A robust STEM education creates critical thinkers, problem-solvers, and next generation innovators. Taking into consideration that India is one of the countries that produces the highest number of scientists and engineers, the growth of STEM has picked up significantly over the last few years.
We are now at a stage where the number of STEM jobs is growing at a fast pace and currently outstripping the number of STEM graduates. According to the National Science Foundation, it is predicted that 80% of the jobs created in the next decade will require some form of math and science skills. Despite having the top quality talent, the exam-focused education model of the past has limited these students when it comes to innovation, problem-solving and creativity. This is where the STEM players come in to fill this gap.
Research shows that children develop interest in STEM fields at an average age of eight. This is due to the fact that technology, gadgets and gizmos fascinate them. But, the leap from being a user of technology to an innovator rarely happens and, if at all, it is a very slow transition. The link between engineering-technology-entrepreneurship is evidently missing in India.
Communication technology giant, Verizon, recently announced the winners of their annual Innovative Learning App Challenge, in which middle and high school students across the U.S. were challenged to develop mobile app concepts that solve a problem in their local communities. Promoting teamwork, critical thinking, problem-solving, STEM skills and coding, the app challenge attracted over 1,800 submissions, with awards available at state, regional and national levels.
It is essential that schools are provided with the tools and funding to build STEM into their curriculum and bring it to life in the classroom, inspiring the next generation of coders. Since the last few years, STEM developers have been incorporating innovative techniques to ensure that children are more inclined as well as interested in the ‘Do It Yourself’ method.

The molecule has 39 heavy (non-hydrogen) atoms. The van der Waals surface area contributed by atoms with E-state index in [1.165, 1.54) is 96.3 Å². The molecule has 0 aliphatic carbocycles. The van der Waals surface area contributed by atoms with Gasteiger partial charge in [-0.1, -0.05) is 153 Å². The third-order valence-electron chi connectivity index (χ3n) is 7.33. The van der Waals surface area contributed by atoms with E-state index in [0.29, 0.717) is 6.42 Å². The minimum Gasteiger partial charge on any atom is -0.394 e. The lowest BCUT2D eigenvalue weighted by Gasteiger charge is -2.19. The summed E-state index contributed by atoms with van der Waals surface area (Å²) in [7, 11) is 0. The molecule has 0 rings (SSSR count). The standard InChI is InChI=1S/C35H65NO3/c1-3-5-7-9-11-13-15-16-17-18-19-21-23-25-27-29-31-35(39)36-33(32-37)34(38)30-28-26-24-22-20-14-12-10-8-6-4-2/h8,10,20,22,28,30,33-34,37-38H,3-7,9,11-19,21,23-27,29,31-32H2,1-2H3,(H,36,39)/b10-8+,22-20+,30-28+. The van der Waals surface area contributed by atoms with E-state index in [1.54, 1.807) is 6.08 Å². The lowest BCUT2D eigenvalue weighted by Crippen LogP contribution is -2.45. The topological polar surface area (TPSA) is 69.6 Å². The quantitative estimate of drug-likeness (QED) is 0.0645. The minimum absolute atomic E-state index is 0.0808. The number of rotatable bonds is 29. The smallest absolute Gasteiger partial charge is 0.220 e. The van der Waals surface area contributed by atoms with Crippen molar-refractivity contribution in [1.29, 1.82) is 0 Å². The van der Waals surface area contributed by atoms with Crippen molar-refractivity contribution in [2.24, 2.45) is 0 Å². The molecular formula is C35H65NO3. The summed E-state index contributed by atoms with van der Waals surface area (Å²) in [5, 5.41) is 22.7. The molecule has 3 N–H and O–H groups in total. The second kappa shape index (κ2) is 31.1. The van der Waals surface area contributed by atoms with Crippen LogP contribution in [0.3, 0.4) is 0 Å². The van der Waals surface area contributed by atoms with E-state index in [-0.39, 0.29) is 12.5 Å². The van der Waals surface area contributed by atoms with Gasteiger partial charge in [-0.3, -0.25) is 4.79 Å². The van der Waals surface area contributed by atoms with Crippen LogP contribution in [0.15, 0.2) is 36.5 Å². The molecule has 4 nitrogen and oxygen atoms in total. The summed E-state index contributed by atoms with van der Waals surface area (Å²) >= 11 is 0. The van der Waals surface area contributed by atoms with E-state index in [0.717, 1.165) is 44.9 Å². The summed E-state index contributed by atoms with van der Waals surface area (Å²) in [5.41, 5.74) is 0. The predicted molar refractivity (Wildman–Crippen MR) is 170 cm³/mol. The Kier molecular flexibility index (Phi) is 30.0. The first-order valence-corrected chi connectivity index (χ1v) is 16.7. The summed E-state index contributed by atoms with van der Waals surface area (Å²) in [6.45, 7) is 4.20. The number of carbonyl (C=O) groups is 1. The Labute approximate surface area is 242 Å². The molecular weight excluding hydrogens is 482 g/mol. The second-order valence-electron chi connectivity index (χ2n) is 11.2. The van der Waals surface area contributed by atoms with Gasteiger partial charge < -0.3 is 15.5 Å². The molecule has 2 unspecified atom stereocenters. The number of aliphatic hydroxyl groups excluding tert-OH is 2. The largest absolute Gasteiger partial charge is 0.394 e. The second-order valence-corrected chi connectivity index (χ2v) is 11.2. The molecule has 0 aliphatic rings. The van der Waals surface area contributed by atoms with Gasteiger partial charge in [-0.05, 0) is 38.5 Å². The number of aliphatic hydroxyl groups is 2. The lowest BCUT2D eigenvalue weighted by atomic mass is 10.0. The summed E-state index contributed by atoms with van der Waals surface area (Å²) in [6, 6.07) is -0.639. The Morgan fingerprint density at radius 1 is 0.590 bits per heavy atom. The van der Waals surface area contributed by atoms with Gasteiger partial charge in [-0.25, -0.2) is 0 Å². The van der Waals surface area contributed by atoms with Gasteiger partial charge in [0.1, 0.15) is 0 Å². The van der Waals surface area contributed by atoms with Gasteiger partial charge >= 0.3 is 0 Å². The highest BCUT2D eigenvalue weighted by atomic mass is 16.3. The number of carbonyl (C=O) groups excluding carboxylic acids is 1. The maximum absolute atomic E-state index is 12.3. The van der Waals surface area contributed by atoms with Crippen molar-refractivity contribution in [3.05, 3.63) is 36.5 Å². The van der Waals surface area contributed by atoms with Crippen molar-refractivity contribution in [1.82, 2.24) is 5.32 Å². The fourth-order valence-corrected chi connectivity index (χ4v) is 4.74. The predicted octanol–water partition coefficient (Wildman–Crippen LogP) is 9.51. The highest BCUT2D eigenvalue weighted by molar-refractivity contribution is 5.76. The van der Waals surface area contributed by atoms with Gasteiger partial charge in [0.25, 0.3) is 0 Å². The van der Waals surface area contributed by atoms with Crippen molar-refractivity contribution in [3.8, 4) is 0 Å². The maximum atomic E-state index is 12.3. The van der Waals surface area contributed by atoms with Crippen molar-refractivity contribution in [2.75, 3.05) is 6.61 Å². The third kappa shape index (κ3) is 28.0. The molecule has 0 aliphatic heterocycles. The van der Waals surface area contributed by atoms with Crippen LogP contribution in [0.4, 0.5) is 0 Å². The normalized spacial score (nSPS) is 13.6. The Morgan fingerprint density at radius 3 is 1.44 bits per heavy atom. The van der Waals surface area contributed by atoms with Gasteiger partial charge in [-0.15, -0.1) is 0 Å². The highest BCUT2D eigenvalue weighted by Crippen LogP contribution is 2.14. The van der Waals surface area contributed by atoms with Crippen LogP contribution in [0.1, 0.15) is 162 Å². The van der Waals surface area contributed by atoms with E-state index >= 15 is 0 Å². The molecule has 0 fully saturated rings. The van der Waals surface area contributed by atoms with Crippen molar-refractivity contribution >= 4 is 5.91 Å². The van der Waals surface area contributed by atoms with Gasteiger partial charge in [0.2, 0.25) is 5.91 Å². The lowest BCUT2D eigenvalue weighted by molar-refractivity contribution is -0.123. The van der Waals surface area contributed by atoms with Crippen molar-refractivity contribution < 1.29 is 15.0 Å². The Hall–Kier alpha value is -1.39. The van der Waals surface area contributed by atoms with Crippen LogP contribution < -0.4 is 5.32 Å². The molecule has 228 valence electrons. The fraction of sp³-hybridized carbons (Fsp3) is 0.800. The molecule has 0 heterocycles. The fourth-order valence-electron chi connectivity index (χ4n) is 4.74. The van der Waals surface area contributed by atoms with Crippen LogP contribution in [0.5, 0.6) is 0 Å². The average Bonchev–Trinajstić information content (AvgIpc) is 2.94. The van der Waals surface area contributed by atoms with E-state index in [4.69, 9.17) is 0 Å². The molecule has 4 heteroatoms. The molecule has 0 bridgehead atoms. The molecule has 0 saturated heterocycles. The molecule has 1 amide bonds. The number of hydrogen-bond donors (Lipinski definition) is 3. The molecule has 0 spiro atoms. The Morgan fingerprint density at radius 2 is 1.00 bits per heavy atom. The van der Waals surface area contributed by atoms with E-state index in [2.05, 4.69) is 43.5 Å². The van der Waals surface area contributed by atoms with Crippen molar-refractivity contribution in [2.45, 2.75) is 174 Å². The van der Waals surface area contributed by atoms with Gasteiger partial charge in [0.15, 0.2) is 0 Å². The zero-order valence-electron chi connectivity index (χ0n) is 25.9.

In India, though nascent, there is a lot of innovation which is taking place with regard to STEM.
The education sector is looking beyond smart classrooms towards hands-on learning and STEM enhancement on their current information and communications technology and smart class platforms.
Many STEM companies are working with schools to help them set up STEM centres, tinkering labs with upcoming technologies like Virtual Reality and Augmented Reality. The government is looking to help educational institutions to upgrade their library infrastructures with more engaging learning assets and management tools, and implementing Learning Management Systems, assessment systems, language labs, library management system etc.
New ‘entry level’ coding devices are coming to market that provide schools with the ability to teach simple coding and bring STEM to life in the classroom.
One of the biggest challenges involved in the implementation of STEM education is to design infrastructure, curriculum and to equip children with the best guidance and support. Another challenge could be funding. Schools require money for construction of Maker spaces, DIY (Do it Yourself Tools), and best computers, which are some of the basic aspects of the STEM education.
Investing in educating the ecosystem about the need for such programmes is one of the ways of overcoming these limitations. Many of the educators still think that by introducing STEM, students will get diverted from their studies and they would not be able to complete their defined curriculum in that stipulated amount of time. The only way to address this is by making them aware and changing their beliefs by showing them the positive results of introducing their kids to STEM learning methodology.
Countries around the world are adopting this methodology by introducing national curricula that set frameworks and projects which apply the STEM methodology. In the U.K., BBC developed the micro:bit, a small inexpensive codeable device linked to a rich environment that allows teachers to link STEM to real life problems. The U.K. rolled out the micro:bit project to one million children in 2016 and several other countries have followed including Singapore and Iceland.
Several countries, upon realising the potential of a STEM-incorporated programme, have risen to the occasion and persuaded their respective governments, districts and schools to make the transition. Japan, for example, has already taken the first steps towards this methodology by introducing national STEM frameworks for 2020 and others are quickly joining as well.
Being the second most populated country with unmatched talent and culture, India needs a combined support from government and other education societies to avail the opportunity and benefits of STEM education. Now, with the Government of India also focussing on campaigns such as ‘Make in India’ Innovation Mission, there is focus on developing innovation and manufacturing right from schools. This will be the right time for India to rise to the challenge and develop a culture of application-based learning and innovation among the schools, students, colleges, and teachers.
About Author: Aquib Amir has a total work experience of 7 months in STEM Learning. He is a STEM Educator.